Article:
courtesy of kent state university
Emmanuel Quainoo, a graduate student in the Mwongela Research Group.
develop a method to find peroxide
explosives on clothing at a ppb level
using mass spectroscopy?” applied
research projects are less open-ended
than those involving basic research
and lead to more definite applications in the “real world.”
if you want to be able to tell your
friends and family about a tangible
application of your research, you
should probably pursue a more
applied project. if you are more
interested in learning something new
and exciting for its own sake, either applied or basic research
might work well. often, professors will have ideas for projects
that span the continuum between applied and basic research.
When should I do research?
the short answer to this question is, “summer.” it is not wise
to try to cram your first research project into a regular semes-
ter. undergraduates are notoriously busy people, and you do
not want to put yourself in the position of having to choose
between doing research and completing your regular course-
work. summer will provide you with many continuous weeks
devoted solely to your project, free of the distractions of the
normal school year.
another advantage of doing research during the summer is
that professors tend to have smaller teaching loads, and there-
fore are less distracted and can devote more time to mentoring
undergraduate research. remember to devote the last couple
of weeks of the summer to writing the results of the project in
a concise document with the aim of aiding other students who
might continue in the same line of research.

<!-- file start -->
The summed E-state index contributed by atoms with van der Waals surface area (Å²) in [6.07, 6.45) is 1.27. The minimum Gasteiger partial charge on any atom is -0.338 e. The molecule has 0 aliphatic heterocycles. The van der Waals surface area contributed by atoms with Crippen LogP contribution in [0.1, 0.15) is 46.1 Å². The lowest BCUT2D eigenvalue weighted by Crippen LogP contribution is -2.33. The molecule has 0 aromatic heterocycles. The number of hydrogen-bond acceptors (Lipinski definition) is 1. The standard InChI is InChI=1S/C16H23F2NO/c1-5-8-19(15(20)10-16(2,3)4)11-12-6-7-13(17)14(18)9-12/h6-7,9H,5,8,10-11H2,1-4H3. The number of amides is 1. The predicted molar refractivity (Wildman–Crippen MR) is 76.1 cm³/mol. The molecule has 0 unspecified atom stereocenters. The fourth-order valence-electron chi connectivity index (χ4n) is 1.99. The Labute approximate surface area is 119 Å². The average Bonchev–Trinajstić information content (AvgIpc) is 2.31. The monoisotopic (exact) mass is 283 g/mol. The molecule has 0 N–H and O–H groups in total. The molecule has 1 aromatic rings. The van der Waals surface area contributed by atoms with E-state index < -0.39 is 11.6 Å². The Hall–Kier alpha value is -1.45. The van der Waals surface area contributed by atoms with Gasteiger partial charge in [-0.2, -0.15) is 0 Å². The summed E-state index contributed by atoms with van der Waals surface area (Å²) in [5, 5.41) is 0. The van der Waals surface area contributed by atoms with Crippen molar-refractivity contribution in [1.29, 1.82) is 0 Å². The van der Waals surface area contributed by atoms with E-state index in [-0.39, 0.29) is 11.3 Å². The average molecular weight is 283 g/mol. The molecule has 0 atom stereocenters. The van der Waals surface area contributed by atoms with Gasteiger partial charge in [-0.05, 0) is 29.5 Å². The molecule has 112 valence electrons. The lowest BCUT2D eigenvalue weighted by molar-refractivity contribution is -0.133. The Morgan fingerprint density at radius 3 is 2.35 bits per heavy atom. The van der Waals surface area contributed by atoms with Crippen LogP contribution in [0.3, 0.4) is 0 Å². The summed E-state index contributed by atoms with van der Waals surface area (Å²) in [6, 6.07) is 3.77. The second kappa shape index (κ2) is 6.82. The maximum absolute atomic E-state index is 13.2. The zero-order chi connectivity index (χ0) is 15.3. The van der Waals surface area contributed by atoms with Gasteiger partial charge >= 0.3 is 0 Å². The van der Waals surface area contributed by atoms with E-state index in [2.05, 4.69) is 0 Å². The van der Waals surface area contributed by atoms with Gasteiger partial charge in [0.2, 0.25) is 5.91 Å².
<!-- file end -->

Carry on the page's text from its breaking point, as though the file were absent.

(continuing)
after you have completed one or two summers of research,
you might consider taking a reduced
course load one semester and signing
up for some hours of independent
research credit. research during the
semester will be a good test of your
ability to juggle multiple responsi-
bilities. this experience would be
very similar to the first few years of
chemistry graduate school, where stu-
dents are required to start graduate
research while teaching several lab
or recitation courses, and it may help
you to decide if you can handle the
challenges of graduate school.
the semester will be a
good test of your ability
to juggle multiple
Which research area is best for me?
there is no chemistry research project that works equally
well for all students. for example, if you hate column chromatography, then organic synthesis might not be a good choice. if
you enjoy analyzing the same types of samples over and over
and then finding meaningful patterns in the data, you might
prefer research involving analytical chemistry.
Many professors are both teachers and researchers, and many
are willing to design undergraduate projects related to chemical
education for students who plan to teach. do not be afraid to
suggest a project topic to one or more faculty members at your
institution. you might be surprised when they are able to find a
connection between your interests and ideas of their own. they
may even want to collaborate with another faculty member to
advise you on a cross-disciplinary project.
Keep in mind that some advisors might require that you
complete some prerequisite coursework before starting
research. But this is not always the case; many projects can be
easily adapted for students with nothing more than general
How do I prepare for my project?
you should never begin a project without devoting several
days to researching the chemical literature on your chosen
topic. this ensures that you are not “reinventing the wheel” by